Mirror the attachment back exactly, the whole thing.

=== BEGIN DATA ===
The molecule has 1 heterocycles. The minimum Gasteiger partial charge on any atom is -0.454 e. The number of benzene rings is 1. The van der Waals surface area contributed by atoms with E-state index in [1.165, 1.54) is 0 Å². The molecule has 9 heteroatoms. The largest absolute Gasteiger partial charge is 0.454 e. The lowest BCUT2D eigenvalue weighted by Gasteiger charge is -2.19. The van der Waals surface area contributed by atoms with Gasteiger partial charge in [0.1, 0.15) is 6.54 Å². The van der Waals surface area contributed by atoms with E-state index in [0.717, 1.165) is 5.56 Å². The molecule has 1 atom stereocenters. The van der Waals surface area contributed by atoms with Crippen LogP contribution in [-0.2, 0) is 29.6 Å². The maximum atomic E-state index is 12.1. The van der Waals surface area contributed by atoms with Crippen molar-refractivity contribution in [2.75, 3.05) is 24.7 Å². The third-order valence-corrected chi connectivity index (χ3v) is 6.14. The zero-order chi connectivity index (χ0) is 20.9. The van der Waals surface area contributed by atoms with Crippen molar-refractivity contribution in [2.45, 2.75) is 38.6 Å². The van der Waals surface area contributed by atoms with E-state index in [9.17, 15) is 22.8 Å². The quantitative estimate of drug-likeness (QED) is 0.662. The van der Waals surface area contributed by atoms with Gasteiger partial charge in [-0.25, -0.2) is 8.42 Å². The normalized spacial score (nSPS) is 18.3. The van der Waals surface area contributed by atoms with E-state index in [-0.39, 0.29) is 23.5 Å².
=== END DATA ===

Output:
The molecule has 1 heterocycles. The minimum Gasteiger partial charge on any atom is -0.454 e. The number of benzene rings is 1. The van der Waals surface area contributed by atoms with E-state index in [1.165, 1.54) is 0 Å². The molecule has 9 heteroatoms. The largest absolute Gasteiger partial charge is 0.454 e. The lowest BCUT2D eigenvalue weighted by Gasteiger charge is -2.19. The van der Waals surface area contributed by atoms with Gasteiger partial charge in [0.1, 0.15) is 6.54 Å². The van der Waals surface area contributed by atoms with E-state index in [0.717, 1.165) is 5.56 Å². The molecule has 1 atom stereocenters. The van der Waals surface area contributed by atoms with Crippen LogP contribution in [-0.2, 0) is 29.6 Å². The maximum atomic E-state index is 12.1. The van der Waals surface area contributed by atoms with Crippen molar-refractivity contribution in [2.75, 3.05) is 24.7 Å². The third-order valence-corrected chi connectivity index (χ3v) is 6.14. The zero-order chi connectivity index (χ0) is 20.9. The van der Waals surface area contributed by atoms with Crippen molar-refractivity contribution in [2.45, 2.75) is 38.6 Å². The van der Waals surface area contributed by atoms with E-state index in [9.17, 15) is 22.8 Å². The quantitative estimate of drug-likeness (QED) is 0.662. The van der Waals surface area contributed by atoms with Gasteiger partial charge in [-0.25, -0.2) is 8.42 Å². The normalized spacial score (nSPS) is 18.3. The van der Waals surface area contributed by atoms with E-state index in [-0.39, 0.29) is 23.5 Å².